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Evaluation of Urinary PAH Metabolites as Biomarkers of Exposure to PM2.5 from Combustion Sources

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Abstract: This study determined the relationship between daily personal exposure to airborne fine particles (PM2.5) and the excretion of urinary PAH metabolites over a 10-day period of repeated measurements. The samples (n=60) were selected from a large series of exposure and health panel studies conducted in Seattle (Liu et al. Env. Health Perspectives, 2003). The sample sets were selected to represent the maximum observed variation in personal exposures over the 10-day panel study period. The PAH metabolites (n = 27) were analyzed by GC/MS/SIM and HPLC/fluorescence. Personal exposures to PM2.5 mass varied from 1.6-66.6 ug/m3 (16.4 mean) and the personal PAH exposures varied from 3.5-14.3 ng/m3 (7.0 mean). Exposures to the wood smoke marker, levoglucosan, ranged from 0.6- 490 ng/m3 (47.5 mean). Outdoor PM2.5 was highly correlated (P < 0.001) with the personal exposures to PM2.5, PAH, and levoglucosan. The urinary PAH metabolites exhibited less variation over the 10 days sampled (1.5-3 fold) than found in the personal exposures. No significant correlation was found between exposure measures and urinary biomarkers within the 10-day period. Although we were not able to determine the half-life, the results are consistent with metabolites (e.g., cotinine) with a relatively long half-life. Previous studies of the half-lives (t 1/2) for urinary elimination of several PAH show evidence of two-phase elimination with a short t 1/2 (4-8h) and a long t 1/2 (12-20h). This study is compared to a study in the Czech Republic where higher personal exposures to PAH were observed than in Seattle and the study was conducted at one time period with 60 subjects. In the Czech study, urinary PAH metabolites were significantly correlated with personal PM2.5 and PAH. These results are also consistent with the longer half-life for urinary PAH metabolites. The use of urinary metabolites and other biomarkers are being explored as tools to apportion human population exposures to PM2.5 from different combustion source emissions.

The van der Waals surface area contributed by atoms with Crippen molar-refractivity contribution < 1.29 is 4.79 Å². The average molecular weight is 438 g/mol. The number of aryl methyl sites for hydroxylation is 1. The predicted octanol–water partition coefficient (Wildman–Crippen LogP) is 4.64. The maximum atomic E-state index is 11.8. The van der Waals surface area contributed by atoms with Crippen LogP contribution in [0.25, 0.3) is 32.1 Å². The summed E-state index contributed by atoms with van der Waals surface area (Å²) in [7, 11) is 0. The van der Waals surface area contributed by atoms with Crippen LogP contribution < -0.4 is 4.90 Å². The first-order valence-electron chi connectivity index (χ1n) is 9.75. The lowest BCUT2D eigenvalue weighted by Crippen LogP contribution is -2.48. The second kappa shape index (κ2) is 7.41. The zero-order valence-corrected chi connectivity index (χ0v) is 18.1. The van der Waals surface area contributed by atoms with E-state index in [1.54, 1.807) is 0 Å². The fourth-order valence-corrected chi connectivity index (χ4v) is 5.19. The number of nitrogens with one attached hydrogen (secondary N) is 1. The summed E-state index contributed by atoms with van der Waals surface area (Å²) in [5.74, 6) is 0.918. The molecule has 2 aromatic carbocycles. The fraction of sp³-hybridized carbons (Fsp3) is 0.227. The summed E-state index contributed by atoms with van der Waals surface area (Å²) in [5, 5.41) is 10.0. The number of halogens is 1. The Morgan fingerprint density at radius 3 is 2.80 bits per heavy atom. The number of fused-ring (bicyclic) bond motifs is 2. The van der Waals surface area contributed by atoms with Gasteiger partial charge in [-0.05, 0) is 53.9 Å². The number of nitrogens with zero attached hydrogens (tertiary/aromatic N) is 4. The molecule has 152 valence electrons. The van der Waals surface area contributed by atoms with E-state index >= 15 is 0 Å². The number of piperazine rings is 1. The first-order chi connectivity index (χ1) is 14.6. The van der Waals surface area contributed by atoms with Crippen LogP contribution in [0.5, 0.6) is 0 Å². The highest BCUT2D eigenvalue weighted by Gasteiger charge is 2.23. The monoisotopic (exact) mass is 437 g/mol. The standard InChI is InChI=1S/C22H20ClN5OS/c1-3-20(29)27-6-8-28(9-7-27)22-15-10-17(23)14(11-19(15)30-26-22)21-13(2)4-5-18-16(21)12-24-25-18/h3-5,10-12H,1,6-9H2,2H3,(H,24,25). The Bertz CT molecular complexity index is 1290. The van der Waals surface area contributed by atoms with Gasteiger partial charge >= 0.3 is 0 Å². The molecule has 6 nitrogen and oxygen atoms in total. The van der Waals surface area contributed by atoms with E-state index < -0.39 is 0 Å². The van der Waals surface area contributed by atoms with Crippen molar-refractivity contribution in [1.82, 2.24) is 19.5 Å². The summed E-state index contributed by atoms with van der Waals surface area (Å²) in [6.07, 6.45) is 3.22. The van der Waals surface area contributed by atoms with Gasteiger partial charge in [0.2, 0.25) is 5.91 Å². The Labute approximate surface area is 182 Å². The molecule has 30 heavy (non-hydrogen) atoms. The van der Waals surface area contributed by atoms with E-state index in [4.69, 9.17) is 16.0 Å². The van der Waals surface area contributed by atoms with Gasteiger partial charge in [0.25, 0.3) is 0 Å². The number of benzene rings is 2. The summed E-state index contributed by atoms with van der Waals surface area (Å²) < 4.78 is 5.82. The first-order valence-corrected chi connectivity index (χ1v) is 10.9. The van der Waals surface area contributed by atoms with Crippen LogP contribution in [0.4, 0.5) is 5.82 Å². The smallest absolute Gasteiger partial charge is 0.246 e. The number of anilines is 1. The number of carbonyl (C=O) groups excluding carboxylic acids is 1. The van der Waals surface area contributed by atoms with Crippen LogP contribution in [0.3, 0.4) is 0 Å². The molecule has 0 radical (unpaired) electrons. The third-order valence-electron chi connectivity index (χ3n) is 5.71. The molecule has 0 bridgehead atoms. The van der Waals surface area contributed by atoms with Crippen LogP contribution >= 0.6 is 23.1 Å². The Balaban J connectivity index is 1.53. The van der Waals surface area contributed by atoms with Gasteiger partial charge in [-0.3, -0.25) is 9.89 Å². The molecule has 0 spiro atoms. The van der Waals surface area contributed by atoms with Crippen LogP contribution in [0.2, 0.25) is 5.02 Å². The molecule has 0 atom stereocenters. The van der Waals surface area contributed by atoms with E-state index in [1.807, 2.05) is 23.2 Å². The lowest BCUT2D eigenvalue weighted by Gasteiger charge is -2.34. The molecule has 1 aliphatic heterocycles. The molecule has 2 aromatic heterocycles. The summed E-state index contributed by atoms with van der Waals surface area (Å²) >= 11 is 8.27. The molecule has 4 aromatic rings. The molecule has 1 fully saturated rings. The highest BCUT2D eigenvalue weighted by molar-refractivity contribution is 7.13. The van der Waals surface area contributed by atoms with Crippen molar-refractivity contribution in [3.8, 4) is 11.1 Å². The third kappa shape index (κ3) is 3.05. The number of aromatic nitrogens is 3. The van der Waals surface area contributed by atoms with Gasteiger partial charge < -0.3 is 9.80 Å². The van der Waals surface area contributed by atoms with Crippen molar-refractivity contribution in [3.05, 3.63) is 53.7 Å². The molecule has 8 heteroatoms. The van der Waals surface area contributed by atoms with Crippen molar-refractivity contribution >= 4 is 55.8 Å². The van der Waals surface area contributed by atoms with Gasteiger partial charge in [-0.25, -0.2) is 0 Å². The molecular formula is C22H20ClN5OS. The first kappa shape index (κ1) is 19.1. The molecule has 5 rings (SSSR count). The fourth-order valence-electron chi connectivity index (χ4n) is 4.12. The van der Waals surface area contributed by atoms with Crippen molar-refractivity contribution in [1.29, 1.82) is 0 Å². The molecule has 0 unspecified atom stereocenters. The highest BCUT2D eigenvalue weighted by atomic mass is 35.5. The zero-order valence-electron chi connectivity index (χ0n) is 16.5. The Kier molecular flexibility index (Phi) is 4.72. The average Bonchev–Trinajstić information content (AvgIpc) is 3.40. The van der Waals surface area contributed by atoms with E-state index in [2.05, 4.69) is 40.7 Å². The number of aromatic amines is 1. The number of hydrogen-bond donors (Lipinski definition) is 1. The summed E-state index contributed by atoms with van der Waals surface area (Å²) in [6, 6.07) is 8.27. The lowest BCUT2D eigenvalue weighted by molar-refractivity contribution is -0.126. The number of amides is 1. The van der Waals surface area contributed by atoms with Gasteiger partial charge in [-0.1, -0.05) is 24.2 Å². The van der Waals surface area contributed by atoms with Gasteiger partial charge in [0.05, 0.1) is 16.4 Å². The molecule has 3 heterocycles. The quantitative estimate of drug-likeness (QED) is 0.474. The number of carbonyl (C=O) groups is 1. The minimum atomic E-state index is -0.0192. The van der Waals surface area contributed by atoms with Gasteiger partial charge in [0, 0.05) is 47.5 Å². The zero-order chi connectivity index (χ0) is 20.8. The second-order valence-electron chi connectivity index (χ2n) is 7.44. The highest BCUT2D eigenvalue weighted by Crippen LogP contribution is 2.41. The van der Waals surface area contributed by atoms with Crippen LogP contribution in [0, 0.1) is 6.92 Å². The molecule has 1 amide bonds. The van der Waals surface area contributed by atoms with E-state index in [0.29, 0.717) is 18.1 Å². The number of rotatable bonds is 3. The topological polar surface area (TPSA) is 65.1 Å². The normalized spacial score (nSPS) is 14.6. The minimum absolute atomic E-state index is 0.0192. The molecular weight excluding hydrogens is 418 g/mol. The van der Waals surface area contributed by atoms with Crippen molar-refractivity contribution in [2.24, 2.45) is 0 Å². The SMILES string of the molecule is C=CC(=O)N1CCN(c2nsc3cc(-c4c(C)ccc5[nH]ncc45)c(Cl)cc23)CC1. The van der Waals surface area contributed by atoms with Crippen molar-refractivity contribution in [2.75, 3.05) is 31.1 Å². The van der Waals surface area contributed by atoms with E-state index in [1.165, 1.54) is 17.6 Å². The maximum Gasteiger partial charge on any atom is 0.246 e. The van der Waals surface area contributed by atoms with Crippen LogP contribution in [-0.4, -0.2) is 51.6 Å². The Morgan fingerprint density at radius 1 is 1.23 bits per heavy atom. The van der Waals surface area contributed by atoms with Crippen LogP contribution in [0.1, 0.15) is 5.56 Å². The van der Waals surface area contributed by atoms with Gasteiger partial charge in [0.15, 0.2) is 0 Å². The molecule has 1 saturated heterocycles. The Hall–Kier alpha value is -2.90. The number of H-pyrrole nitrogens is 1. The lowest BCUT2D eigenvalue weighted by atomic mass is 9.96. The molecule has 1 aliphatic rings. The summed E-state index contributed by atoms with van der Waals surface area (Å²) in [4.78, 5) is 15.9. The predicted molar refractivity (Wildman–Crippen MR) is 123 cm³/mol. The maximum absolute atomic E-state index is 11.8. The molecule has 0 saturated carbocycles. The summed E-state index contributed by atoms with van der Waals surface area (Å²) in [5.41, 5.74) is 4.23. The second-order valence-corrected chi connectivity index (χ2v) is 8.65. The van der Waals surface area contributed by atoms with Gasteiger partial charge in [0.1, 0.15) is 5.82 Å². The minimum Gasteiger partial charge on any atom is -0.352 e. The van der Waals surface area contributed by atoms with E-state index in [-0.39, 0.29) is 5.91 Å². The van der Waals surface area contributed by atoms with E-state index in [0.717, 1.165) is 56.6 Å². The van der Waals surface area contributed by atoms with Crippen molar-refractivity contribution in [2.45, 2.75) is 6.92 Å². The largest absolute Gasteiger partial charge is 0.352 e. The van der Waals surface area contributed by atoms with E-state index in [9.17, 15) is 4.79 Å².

This work has been funded by the United States Environmental Protection Agency. This work has been subjected to Agency review and approved for publication.

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Citation:Lewtas, J., S. Myers, C. Simpson, D. Kalman, and S. Liu. Evaluation of Urinary PAH Metabolites as Biomarkers of Exposure to PM2.5 from Combustion Sources. Presented at International Symposium on Polycyclic Aromatic Compounds, Amsterdam, The Netherlands, September 21-25, 2003.
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Contact: Liz Hope - (919) 541-2785 or hope.elizabeth@epa.gov
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Division: Human Exposure & Atmospheric Sciences Division
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Branch: Immediate Office
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Product Type: Abstrct/Oral
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Presented: 09/23/2003
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Related Entries:
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Bullet Item Biomarkers of PM Exposure to Combustion Source Emissions & Organic (Toxic) Components
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Last Updated on Monday, October 22, 2007
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